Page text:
05.22.2018 0

Seattle created its homelessness crisis; now it’s trying to make it worse

By Printus LeBlanc

Seattle never learns. Seattle says it has a homelessness problem, which it does. The city says the problem is getting out of control and something needs to be done about it. Are the uber-liberal residents and politicians of the city stepping forward to house the unfortunate people? No. Seattle is failing to learn its lesson and is insisting on more bloated government to solve a problem bloated government created.

The housing crisis in Seattle is the fault of the Seattle government. The city has been on a nonstop rampage to declare itself the most progressive society in the world for the last few years. During its crusade to kill jobs and make life miserable in the city it has enacted rules and regulations that make it almost impossible to build housing there.

John Stossel, from Reason Magazine, reported the building code is 745 pages long, and the residential building code is another 685 pages. Jeff Pelletier, of Board and Vellum Architects, points to the permits as one of the main drivers in the rise of housing cost in Seattle stating, “while there is a lot of benefit to a thorough review of your project, we are seeing tremendous cost and schedule increases from local building departments.”

One way to help solve the housing problem would be to build mid and high-rise condominiums. On a plot of land that usually accommodates 3-4 single family homes, the city could allow developers to build projects that house 100+ people, getting much more bang for your buck in land use. But no, this is Seattle. Strict zoning laws have only given multi-family and commercial/mixed-use areas one-third the land use of residential land use, driving up the price of single-family homes.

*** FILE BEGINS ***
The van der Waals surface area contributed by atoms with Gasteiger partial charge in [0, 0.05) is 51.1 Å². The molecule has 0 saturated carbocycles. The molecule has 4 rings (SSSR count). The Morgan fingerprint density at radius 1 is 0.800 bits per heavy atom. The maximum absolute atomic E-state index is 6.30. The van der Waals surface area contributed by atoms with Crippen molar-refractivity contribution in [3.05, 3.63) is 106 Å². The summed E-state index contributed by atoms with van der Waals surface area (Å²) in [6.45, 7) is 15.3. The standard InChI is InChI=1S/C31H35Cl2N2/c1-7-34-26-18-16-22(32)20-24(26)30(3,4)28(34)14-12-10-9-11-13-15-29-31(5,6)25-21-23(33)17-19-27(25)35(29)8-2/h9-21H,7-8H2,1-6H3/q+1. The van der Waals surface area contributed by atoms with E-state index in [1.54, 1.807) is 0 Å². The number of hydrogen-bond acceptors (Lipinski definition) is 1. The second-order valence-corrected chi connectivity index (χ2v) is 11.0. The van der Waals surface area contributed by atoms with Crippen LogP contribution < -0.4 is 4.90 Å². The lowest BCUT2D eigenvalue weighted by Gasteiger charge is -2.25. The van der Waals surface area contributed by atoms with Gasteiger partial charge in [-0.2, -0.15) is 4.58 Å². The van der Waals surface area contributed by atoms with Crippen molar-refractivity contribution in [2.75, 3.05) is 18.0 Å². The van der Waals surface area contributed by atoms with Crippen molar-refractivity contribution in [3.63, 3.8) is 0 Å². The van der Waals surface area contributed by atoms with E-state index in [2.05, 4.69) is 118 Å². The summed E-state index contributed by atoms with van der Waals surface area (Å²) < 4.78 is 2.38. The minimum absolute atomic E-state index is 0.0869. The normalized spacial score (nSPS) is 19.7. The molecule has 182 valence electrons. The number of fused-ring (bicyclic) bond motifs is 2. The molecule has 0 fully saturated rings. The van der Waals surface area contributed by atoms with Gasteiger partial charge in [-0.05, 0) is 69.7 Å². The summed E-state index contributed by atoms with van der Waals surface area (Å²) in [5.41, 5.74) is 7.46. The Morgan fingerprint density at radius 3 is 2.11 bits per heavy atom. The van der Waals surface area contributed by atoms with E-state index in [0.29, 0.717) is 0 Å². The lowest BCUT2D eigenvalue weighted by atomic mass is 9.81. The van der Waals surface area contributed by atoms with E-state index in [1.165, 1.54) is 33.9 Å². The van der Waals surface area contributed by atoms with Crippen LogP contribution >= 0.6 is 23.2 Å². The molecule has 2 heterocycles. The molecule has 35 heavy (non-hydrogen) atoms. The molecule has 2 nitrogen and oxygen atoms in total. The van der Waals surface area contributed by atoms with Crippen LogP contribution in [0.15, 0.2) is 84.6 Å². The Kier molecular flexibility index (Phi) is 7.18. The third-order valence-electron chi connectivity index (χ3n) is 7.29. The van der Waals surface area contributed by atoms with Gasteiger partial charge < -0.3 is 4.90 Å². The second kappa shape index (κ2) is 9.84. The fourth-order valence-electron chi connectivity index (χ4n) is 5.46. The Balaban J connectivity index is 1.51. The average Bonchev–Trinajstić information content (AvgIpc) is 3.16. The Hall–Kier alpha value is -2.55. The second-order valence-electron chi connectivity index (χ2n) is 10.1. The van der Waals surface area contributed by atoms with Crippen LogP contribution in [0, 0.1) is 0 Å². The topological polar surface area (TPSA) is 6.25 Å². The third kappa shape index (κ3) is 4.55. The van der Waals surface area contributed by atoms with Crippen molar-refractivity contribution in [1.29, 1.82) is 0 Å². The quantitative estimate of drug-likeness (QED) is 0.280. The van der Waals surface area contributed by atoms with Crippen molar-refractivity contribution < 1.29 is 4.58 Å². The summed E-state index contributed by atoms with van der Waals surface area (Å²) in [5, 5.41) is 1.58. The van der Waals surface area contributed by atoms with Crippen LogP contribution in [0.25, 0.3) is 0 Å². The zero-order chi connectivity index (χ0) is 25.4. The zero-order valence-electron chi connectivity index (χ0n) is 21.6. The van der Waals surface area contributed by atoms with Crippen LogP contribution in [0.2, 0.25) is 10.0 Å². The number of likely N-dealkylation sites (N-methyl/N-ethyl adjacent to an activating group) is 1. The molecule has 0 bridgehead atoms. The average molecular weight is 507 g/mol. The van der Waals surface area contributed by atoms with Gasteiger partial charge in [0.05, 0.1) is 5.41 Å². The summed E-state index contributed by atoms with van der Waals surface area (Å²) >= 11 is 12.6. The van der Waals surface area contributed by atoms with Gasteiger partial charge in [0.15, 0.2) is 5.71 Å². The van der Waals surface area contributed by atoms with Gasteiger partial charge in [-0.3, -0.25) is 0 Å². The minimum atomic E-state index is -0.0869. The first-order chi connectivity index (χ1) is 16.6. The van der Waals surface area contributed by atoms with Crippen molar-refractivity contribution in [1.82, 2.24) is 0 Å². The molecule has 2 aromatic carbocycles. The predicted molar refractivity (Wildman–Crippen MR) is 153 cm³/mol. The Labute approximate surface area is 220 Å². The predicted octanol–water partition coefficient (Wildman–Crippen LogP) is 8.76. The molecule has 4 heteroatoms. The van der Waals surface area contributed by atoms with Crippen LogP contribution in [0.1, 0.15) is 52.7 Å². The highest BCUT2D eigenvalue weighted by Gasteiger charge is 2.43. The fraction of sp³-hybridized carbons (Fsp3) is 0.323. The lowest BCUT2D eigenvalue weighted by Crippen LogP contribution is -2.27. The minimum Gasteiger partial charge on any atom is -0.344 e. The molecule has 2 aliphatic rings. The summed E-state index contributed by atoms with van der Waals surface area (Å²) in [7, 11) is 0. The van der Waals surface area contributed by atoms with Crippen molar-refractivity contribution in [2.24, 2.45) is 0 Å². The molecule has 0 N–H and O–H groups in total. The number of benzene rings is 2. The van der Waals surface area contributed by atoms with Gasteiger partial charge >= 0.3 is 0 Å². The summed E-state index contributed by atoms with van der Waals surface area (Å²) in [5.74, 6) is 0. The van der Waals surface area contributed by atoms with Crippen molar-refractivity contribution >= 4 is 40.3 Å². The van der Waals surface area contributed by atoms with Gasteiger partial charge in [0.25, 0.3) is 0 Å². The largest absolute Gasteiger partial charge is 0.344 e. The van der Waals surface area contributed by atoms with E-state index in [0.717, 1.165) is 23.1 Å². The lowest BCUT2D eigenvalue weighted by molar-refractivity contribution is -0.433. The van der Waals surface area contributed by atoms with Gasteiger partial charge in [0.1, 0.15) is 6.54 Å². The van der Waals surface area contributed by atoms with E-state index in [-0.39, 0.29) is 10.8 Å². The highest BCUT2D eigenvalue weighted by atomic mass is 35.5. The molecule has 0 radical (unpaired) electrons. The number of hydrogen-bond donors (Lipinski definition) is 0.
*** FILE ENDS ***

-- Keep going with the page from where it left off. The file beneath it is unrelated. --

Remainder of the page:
The city’s recently enacted minimum wage law is also having an impact on the housing problem. On June 2, 2014, Seattle’s extremely progressive city council attempted to regulate prosperity by instituting a $15 minimum wage over time. Business owners warned about the economic impact the move would have, but not one person on the council listened, and all voted for the job-killing regulation, showing no one on the council has a basic understanding of economics.

In 2018, the full $15 per hour minimum wage went into effect, but the impact was felt much earlier. A University of Washington team completed a study of worker pay, hours, and benefits in Seattle in 2017, and found the law was a net loss for workers. The study concluded:

“Our preferred estimates suggest that the Seattle Minimum Wage Ordinance caused hours worked by low-skilled workers (i.e., those earning under $19 per hour) to fall by 9.4% during the three quarters when the minimum wage was $13 per hour, resulting in a loss of 3.5 million hours worked per calendar quarter. Alternative estimates show the number of low-wage jobs declined by 6.8%, which represents a loss of more than 5,000 jobs. These estimates are robust to cutoffs other than $19.45 A 3.1% increase in wages in jobs that paid less than $19 coupled with a 9.4% loss in hours yields a labor demand elasticity of roughly -3.0, and this large elasticity estimate is robust to other cutoffs… The reduction in hours would cost the average employee $179 per month, while the wage increase would recoup only $54 of this loss, leaving a net loss of $125 per month (6.6%), which is sizable for a low-wage worker.”